Can a Person Read too Much?
Even too much of the Bible? It would be folly to make that statement. So I won't.
Perhaps the question should be set up better. Imagine this scenario. You, read five chapters today. Done daily, you will read the entire Bible annually. A great thing.
Now the question, of the five chapters read today, what did you comprehend?
Reading can be tested for reading speed, but more significance is given to the reader's comprehension.
How would you do, if were asked to write two paragraphs or speak for thirty seconds sharing the point of the five chapters. Often, I would not fare well with that task. Why?
- In the Old Testament, five chapters may have covered hundreds of years of history.
- In the Old Testament, five chapters may include several different conversations, with different people, in different settings, with different issues.
- In the Gospels and Acts, five chapters always includes many movements and activities.
If asked, who was talking? Who were they talking too? What did the original reader or listener gain from the chapters just read?
In reading five chapters, a snippet of scripture here or there may gain my attention. The majority of verses do not.
Some days, my mind wanders and after reading I've gained little, other than maintaining the discipline of reading my Bible. The sentences flow under my eye without comprehension.
Reading with Focus
Have you considered reading and thoroughly absorbing a paragraph or two each day? Read five chapters if you must, but prioritize making sure to mentally grasp what is communicated in one, two, or three paragraphs.
It is different, but effective. Over the next few blogs I'll share how this works for me. Before getting to that, there are some things to consider.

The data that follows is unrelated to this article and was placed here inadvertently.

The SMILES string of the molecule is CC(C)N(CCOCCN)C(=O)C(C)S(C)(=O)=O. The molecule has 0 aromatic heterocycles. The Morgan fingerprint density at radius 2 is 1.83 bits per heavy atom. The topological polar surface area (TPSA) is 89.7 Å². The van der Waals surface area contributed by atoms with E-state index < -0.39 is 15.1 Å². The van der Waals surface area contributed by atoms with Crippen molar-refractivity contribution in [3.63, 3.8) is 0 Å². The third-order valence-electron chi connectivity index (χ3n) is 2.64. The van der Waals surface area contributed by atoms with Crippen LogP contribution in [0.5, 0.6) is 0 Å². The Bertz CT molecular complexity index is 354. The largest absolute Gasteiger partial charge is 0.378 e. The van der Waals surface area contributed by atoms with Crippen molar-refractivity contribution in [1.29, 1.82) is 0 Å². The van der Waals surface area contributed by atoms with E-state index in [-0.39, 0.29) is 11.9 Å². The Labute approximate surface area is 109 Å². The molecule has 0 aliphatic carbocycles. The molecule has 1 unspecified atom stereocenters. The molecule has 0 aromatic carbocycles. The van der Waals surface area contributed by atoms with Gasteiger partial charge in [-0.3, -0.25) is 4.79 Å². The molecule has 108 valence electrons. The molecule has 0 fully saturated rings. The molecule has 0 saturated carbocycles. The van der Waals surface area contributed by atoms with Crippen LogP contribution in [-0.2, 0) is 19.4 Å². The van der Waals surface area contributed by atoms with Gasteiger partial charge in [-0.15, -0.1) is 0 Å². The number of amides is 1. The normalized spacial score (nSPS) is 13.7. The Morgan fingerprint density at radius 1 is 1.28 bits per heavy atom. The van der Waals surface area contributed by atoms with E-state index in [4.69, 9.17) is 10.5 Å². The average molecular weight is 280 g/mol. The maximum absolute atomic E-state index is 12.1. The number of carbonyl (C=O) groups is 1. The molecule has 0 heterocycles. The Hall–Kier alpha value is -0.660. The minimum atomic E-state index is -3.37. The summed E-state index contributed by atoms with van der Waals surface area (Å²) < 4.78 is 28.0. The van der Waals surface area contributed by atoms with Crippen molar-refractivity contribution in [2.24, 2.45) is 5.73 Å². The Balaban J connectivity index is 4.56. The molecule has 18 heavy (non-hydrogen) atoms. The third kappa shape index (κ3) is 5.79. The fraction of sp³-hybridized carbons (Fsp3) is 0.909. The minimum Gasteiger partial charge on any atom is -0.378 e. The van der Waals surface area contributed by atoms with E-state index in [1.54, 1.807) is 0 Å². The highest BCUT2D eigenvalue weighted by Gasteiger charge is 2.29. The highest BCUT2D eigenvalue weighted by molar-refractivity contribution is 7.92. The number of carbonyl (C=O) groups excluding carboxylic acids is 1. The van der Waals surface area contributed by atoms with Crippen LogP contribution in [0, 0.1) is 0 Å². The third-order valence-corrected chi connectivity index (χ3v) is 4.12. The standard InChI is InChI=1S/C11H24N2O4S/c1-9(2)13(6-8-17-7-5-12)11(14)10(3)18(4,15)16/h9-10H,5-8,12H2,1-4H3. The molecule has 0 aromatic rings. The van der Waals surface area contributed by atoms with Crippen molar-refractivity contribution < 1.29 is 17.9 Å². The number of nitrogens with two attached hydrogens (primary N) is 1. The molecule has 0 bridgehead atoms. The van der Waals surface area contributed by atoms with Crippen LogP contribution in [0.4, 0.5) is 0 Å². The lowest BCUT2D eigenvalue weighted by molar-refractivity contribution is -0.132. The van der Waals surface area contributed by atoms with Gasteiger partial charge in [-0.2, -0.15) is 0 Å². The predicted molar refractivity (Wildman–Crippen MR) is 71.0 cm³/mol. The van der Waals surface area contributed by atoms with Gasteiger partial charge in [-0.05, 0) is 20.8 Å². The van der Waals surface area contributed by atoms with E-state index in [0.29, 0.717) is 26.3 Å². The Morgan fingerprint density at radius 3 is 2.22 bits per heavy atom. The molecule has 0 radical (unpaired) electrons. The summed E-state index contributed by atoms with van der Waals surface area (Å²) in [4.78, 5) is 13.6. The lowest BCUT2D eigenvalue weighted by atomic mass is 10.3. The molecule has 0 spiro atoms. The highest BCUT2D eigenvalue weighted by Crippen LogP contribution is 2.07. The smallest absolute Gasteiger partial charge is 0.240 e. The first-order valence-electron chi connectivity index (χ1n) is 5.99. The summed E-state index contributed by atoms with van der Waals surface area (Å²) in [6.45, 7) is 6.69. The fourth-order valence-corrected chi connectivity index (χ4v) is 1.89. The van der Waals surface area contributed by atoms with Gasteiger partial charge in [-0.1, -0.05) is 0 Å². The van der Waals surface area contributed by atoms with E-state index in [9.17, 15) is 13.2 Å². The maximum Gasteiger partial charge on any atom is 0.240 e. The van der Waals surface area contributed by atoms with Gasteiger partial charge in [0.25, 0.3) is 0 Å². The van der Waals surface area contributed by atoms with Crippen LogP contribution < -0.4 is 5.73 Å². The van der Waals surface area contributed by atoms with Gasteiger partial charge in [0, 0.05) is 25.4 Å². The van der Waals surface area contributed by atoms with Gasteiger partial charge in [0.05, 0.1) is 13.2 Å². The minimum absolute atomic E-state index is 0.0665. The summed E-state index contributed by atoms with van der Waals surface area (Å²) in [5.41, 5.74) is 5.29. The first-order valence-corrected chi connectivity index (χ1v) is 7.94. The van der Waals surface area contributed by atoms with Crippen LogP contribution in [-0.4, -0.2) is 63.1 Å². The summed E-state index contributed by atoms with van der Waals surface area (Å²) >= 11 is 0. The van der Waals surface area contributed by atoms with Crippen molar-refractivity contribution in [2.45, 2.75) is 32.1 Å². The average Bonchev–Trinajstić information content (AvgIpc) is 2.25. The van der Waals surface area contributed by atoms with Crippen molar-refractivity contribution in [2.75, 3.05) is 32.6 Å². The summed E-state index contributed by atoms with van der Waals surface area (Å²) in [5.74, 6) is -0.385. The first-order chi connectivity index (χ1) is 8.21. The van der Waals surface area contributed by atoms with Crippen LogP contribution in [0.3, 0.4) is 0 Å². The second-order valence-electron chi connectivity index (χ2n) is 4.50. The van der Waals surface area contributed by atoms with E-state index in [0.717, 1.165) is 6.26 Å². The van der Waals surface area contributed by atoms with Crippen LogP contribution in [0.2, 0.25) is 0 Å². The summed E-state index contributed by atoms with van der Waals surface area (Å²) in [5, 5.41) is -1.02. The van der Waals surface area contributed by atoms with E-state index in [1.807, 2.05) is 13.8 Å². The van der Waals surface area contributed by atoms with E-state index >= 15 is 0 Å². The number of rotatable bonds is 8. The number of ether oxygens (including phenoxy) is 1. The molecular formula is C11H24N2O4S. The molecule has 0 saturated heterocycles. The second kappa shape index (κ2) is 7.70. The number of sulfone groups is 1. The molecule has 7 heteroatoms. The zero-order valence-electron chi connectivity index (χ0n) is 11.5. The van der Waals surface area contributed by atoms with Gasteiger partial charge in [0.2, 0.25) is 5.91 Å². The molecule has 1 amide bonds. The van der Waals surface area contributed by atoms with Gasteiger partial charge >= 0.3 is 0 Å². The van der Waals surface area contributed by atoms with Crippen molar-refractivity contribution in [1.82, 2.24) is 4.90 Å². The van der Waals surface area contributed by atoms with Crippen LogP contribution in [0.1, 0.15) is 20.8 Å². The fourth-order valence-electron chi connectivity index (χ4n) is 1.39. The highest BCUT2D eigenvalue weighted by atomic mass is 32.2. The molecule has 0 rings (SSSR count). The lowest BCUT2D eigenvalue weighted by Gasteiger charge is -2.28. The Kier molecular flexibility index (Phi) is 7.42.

On Biblical Divisions
Chapter divisions are not part of the inspired text. Our modern chapter divisions were created by Stephen Langton around 1227. John Wycliffe's Bible, completed in 1382 before printing presses was the first Bible to use Langton's divisions.
Verses were created over two-hundred years later. The Old Testament verses are the work of a Jewish Rabbi named Nathan. He completed his work in 1448. The New Testament verses were developed in 1551 by Robert (Stephanus) Estienne.
The point: chapter and verse divisions help find a passage of scripture. We are all thankful for them. But chapter and verse divisions are a human creation. On occasion the chapter and verse divisions are not how I would have done them.
Paragraphs are similar divisions. Man-made but beneficial sections within a chapter. A short psalm may be one paragraph. As with chapters and verses, the paragraph breaks or paragraph marks in any Bible are not divinely inspired. Paragraphs have been a beneficial way for me to consider God's word.
Finding a Paragraph Bible
Most of my several dozen Bibles do not have paragraph breaks. With that in mind, you can download for free scanned PDF and epub versions of the Cambridge Bible with paragraph divisions. The software here compels you to "check out" - rest assured there is no cost.
Cambridge has recently published another version of the Paragraph Bible. A leather bound KJV of the Cambridge Study Bible is here.
Other options are available. Do take note that some options include the Apocrypha, which you may or may not want.
For comprehension a verse often contains too little information while a chapter (or five chapter) contains too much information. A paragraph or two can be just right.
Reading and examining a single paragraph from the Bible can yield profound benefits, by providing a perspective on God, human nature, culture and truth.
Up Next: Three benefits of considering one paragraph at a time.